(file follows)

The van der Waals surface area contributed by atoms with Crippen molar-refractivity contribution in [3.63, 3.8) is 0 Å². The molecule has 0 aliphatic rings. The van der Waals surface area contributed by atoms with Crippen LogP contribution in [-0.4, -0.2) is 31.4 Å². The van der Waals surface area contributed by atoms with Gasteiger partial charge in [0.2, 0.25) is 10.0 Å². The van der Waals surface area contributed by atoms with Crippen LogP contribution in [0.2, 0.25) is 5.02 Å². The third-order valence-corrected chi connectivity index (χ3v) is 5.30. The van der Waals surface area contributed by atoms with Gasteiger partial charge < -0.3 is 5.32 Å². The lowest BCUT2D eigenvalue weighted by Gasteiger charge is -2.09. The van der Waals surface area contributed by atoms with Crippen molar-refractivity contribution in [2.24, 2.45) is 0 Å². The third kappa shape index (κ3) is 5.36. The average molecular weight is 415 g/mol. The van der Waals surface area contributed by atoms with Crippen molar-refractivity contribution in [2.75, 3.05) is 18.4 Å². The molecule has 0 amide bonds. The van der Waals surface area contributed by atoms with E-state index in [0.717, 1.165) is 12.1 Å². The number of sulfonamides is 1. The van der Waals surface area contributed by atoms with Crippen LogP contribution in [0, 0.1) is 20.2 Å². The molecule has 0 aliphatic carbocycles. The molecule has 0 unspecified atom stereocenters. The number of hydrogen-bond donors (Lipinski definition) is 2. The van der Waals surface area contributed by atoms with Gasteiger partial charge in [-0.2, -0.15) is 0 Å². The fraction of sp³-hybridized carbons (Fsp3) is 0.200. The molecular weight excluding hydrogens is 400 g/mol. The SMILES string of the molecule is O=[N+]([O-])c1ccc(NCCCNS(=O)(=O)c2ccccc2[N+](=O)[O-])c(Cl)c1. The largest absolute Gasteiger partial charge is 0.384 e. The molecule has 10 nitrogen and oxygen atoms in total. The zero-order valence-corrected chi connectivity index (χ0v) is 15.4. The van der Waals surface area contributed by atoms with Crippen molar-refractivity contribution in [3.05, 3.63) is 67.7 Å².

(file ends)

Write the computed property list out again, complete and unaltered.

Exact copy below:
The van der Waals surface area contributed by atoms with Crippen molar-refractivity contribution in [3.63, 3.8) is 0 Å². The molecule has 0 aliphatic rings. The van der Waals surface area contributed by atoms with Crippen LogP contribution in [-0.4, -0.2) is 31.4 Å². The van der Waals surface area contributed by atoms with Gasteiger partial charge in [0.2, 0.25) is 10.0 Å². The van der Waals surface area contributed by atoms with Crippen LogP contribution in [0.2, 0.25) is 5.02 Å². The third-order valence-corrected chi connectivity index (χ3v) is 5.30. The van der Waals surface area contributed by atoms with Gasteiger partial charge < -0.3 is 5.32 Å². The lowest BCUT2D eigenvalue weighted by Gasteiger charge is -2.09. The van der Waals surface area contributed by atoms with Crippen molar-refractivity contribution in [2.24, 2.45) is 0 Å². The third kappa shape index (κ3) is 5.36. The average molecular weight is 415 g/mol. The van der Waals surface area contributed by atoms with Crippen molar-refractivity contribution in [2.75, 3.05) is 18.4 Å². The molecule has 0 amide bonds. The van der Waals surface area contributed by atoms with E-state index in [0.717, 1.165) is 12.1 Å². The number of sulfonamides is 1. The van der Waals surface area contributed by atoms with Crippen LogP contribution in [0, 0.1) is 20.2 Å². The molecule has 0 aliphatic carbocycles. The molecule has 0 unspecified atom stereocenters. The number of hydrogen-bond donors (Lipinski definition) is 2. The van der Waals surface area contributed by atoms with Gasteiger partial charge in [-0.2, -0.15) is 0 Å². The fraction of sp³-hybridized carbons (Fsp3) is 0.200. The molecular weight excluding hydrogens is 400 g/mol. The SMILES string of the molecule is O=[N+]([O-])c1ccc(NCCCNS(=O)(=O)c2ccccc2[N+](=O)[O-])c(Cl)c1. The largest absolute Gasteiger partial charge is 0.384 e. The molecule has 10 nitrogen and oxygen atoms in total. The zero-order valence-corrected chi connectivity index (χ0v) is 15.4. The van der Waals surface area contributed by atoms with Crippen molar-refractivity contribution in [3.05, 3.63) is 67.7 Å².